It is important to note that the WARN Act can vary among states. In which some states are waiving their notice of timing requirements for layoffs related to COVID-19; therefore, employers should be mindful and up to date of their state’s version of the Act.
Eligibility and Management of Health Benefits
During a furlough or layoff health benefits can be affected. When an employee is laid off, they become separated from the business and are eligible to continue their benefits through COBRA. In which employers could choose to subsidize COBRA benefit payments for impacted employees.
When an employee is furloughed or experienced a reduction in hours, they may become ineligible for health benefits because they have ceased to work the minimum hours required to qualify. However, hours paid or entitled to payment, even if not actually worked, count towards eligibility. COBRA rules may apply.
Families First Coronavirus Response Act (FFCRA)
This bill was signed into law in order to provide greater benefits to U.S. workers through paid sick leave, expansion of FMLA, and access to unemployment compensation benefits. These benefits will extend from April 1, 2020 through December 31, 2020. Two key provisions employers need to plan for:
Emergency Paid Sick Leave
- Applies to employers with less than 500 employees; employers with less than 50 employees may qualify for exemption if they have experience undue hardship to their business; other exemptions apply for certain employers that employ health care providers and emergency responders.
- Employers are required to provide 80 hours of job protected paid leave to employees who meet any of the eligibility criteria as follows:
- Employee is subject to a federal, state, or local quarantine or isolation order related to COVID-19
- Employee has been advised by a healthcare provider to self-quarantine
- Employee is experiencing symptoms of COVID-19
- Employee is responsible for the care of an individual who is subject to quarantine or isolation
- Employee is responsible for children whose school or daycare provider is closed or unavailable due to COVID-19
- Employee is experiencing any other substantially similar condition outlined by the Secretary of Health and Human Services, in consultation with Secretary of Labor and Secretary of the Treasury.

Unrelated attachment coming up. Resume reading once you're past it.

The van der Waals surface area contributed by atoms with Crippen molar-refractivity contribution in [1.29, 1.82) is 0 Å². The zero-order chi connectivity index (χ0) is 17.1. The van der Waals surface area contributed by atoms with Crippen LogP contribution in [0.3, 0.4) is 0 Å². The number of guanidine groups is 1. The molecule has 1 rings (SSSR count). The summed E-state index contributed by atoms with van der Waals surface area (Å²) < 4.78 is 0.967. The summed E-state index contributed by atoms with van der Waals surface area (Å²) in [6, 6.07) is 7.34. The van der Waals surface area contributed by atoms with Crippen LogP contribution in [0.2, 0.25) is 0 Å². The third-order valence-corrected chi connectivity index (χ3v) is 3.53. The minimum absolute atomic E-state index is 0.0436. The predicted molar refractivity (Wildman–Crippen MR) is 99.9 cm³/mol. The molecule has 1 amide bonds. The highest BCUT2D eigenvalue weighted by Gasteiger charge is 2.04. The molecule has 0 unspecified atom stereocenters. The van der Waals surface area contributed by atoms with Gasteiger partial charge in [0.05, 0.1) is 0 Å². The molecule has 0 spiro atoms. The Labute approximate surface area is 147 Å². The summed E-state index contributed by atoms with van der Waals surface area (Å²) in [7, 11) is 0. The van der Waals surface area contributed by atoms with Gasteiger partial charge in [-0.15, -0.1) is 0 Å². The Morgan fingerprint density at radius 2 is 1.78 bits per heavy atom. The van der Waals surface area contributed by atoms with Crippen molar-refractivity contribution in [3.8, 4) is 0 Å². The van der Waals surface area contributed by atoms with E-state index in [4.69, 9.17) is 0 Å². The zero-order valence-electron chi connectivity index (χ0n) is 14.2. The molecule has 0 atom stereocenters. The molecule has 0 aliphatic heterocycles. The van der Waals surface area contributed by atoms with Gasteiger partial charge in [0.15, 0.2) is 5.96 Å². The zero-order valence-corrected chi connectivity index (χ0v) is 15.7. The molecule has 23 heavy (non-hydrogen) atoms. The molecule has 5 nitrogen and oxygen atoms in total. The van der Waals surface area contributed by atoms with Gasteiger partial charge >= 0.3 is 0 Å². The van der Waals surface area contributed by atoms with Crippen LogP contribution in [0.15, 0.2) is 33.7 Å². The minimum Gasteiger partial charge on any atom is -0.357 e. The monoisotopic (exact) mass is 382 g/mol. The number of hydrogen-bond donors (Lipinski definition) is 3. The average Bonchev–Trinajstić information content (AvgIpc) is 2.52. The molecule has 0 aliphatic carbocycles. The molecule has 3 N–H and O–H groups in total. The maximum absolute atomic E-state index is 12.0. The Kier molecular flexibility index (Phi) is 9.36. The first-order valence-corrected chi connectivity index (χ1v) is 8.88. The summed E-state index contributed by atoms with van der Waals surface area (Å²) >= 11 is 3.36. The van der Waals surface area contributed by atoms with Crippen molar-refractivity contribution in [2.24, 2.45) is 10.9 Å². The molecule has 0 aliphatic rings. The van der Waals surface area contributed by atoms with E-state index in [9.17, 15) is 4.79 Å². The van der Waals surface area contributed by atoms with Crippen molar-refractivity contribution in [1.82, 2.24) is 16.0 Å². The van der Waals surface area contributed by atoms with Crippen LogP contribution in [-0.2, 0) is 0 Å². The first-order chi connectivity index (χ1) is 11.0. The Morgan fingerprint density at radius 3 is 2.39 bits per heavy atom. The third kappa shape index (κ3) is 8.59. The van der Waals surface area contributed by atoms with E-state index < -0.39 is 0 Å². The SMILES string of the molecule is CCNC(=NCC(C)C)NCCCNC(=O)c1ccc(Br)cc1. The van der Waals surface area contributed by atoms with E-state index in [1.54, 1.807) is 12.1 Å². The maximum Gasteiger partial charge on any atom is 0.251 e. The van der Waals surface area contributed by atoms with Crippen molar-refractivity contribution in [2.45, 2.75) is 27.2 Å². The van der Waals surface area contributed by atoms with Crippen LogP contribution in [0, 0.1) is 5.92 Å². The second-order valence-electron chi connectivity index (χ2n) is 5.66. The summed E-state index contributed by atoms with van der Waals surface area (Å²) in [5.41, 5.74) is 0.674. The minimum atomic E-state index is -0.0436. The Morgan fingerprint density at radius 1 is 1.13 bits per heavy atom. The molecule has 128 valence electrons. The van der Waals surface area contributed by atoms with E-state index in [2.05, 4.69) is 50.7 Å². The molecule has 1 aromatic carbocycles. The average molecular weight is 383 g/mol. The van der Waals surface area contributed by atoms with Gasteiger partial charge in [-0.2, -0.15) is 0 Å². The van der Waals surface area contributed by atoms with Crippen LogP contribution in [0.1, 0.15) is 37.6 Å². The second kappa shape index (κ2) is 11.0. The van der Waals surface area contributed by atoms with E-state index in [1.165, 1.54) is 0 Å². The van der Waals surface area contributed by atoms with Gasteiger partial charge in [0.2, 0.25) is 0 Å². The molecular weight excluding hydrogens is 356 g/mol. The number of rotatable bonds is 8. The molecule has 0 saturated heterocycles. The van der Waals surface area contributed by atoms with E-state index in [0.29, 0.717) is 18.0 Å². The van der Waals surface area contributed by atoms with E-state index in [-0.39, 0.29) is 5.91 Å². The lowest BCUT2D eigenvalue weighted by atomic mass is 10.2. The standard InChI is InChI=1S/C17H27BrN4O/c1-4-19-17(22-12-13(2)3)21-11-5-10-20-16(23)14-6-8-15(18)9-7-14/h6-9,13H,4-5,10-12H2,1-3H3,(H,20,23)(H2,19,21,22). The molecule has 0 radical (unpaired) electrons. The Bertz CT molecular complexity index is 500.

- For any of the first three bullets above, full-time employees are eligible to receive emergency paid sick leave at their regular pay rate (up to $511 per day/$5,110 in the aggregate). For the remaining bullets above, full-time employees are eligible to receive 2/3 of their regular rate of pay (up to $200 per day/$2,000 in the aggregate).
- Part time employees are also eligible for prorated emergency paid sick leave based on the average number of hours worked in two-week period.
- There is no minimum term of employment to be eligible for benefits.
- Unused sick leave cannot be carried over and will not be paid out at separation.
Emergency Family and Medical Leave Expansion Act (EFMLA)
- Applies to employers with less than 500 employees; employers with less than 50 employees may also qualify for exemption if experienced undue hardship to the business; other exemptions apply for certain employers that employ health care providers and emergency responders.
- Employees may take up to 12 weeks of job protected leave to care for a minor child whose school or day care provider is unavailable due to the public health emergency (COVID-19).
- Employees are eligible after working 30 calendar days for their employer
- The first 10 days of leave are unpaid; the remaining days are paid at two-thirds the regular rate of pay up to $200 per day/$10,000 in the aggregate.
- Employees can also use employer provided, accrued, unused vacation or paid sick leave to substitute the first unpaid 10 days, or the emergency sick leave benefit under the FFCRA, in which are all at the employee’s decision.
- The length of leave under EFMLA is reduced by any FMLA leave that has previously been taken by an employee in the same administrative year. It is not a separate 12-week entitlement.
- FMLA’s job protection applies with one exception, in which employers with less than 25 employees are exempt from reinstatement obligations if an employee’s position no longer exists due to the changes resulting from the public health emergency and the employer take steps to restore the employee to an equivalent position.
- Anti-retaliation provision also applies to FMLA
- Employers will also be reimbursed for the full amount within three months in the form of a payroll tax credit. The reimbursement will also cover employer’s contributions to health insurance premiums during the leave.
Working from Home Tips, Techniques and Strategies
Working from home can be difficult and hard to manage. Below are some tips to help employees cope with working from home.
- Set up a routine
- Create some boundaries within your workspace
- Take breaks
- Stay up to date with team members
- Be considerate of time zones
- Set some ground rules for team communication
- Trust the foundation of your team
Likewise, below are some strategies and best practices to help both employer and employee excel.
- Spell out goals and roles
- Clarify and re-clarify everyone’s goals and roles
- Map out skills and capacity
- Emphasize personal interactions
- Keep everyone in mind
- Schedule regular meetings
- Create the virtual “water cooler” by humanizing communication
- Normalize new work environments